Arianna Huffington's new book, "Thrive," advises readers to take a more laid-back approach to life. The founder and editor in chief of The Huffington Post urges us to get more sleep, turn off our digital devices and spend a little time in meditation.
The irony of being told to relax by the overactive Huffington isn't lost on reviewers, like Hanna Rosin in Slate:
Our new doctor of the "hurry sickness" could be her own best patient. Over the years she has remade herself from a conservative to a liberal to a Greek immigrant to a star of Cambridge debate to a best-selling author to political wife to a New Age proponent to a California gubernatorial candidate to a media mogul and back to a new kind of New Age proponent, channeling the updated language of wellness and meditation, preaching about how to "unplug" from the toxic "Western workplace culture." The woman who complains that "people are so addicted to technology" that 20 percent of us use smartphones during sex has also traveled with two BlackBerrys, one for each network so she is never out of touch.
The book's full title is "Thrive: The Third Metric to Redefining Success and Creating a Life of Well-Being, Wisdom, and Wonder."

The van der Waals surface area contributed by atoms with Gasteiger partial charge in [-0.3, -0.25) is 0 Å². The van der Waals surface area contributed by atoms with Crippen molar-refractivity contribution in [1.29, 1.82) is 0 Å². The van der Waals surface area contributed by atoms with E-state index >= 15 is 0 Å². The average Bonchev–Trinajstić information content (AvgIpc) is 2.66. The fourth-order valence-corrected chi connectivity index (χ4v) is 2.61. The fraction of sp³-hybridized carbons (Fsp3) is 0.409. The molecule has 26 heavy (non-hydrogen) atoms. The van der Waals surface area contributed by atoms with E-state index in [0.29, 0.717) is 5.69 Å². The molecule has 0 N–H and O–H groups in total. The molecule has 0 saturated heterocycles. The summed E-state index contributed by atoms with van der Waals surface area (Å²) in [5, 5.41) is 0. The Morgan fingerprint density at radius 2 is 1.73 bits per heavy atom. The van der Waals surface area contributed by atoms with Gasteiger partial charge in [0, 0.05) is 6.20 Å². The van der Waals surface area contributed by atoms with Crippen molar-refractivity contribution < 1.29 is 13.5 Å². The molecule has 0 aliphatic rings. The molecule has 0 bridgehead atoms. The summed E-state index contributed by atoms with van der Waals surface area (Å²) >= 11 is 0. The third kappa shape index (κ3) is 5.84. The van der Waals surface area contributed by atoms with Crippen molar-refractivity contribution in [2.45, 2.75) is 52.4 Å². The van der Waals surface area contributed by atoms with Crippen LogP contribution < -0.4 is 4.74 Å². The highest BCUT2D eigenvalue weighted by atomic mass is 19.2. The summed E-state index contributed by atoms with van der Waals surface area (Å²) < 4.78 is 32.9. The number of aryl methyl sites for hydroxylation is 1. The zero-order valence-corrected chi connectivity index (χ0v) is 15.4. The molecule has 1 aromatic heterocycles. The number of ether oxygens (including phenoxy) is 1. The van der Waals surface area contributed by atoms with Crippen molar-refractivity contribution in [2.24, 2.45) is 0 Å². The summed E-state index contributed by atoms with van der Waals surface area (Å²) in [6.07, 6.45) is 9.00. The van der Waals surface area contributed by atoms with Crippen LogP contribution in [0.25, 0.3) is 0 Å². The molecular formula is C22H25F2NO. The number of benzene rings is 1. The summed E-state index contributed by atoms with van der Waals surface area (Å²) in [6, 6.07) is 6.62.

The Huffington Post launched in 2005 and won a Pulitzer Prize in 2012. Huffington says she envisions the website transforming from a politics site to a place that focuses on how we live our lives. She talks with Kerri Miller about how Americans consume media, and about the future of her media empire.
Learn more about Arianna Huffington and The Huffington Post:
• Arianna Huffington: 'I'm optimistic about the media - even newspapers'
While news and politics remains HuffPo's No 1 content category, with 40m monthly uniques in the US, lifestyle and wellbeing has grown from being insignificant to overtaking entertainment and technology to become the second biggest category, with 26m monthly uniques. (The Guardian)
• Building a Brand With a Blog
The Huffington Post has succeeded by failing. The promised missives from stars never much materialized, but the site is booming, fueled by rapid-fire news postings and more than 700 bloggers, most of whom you have never heard of. (David Carr, The New York Times)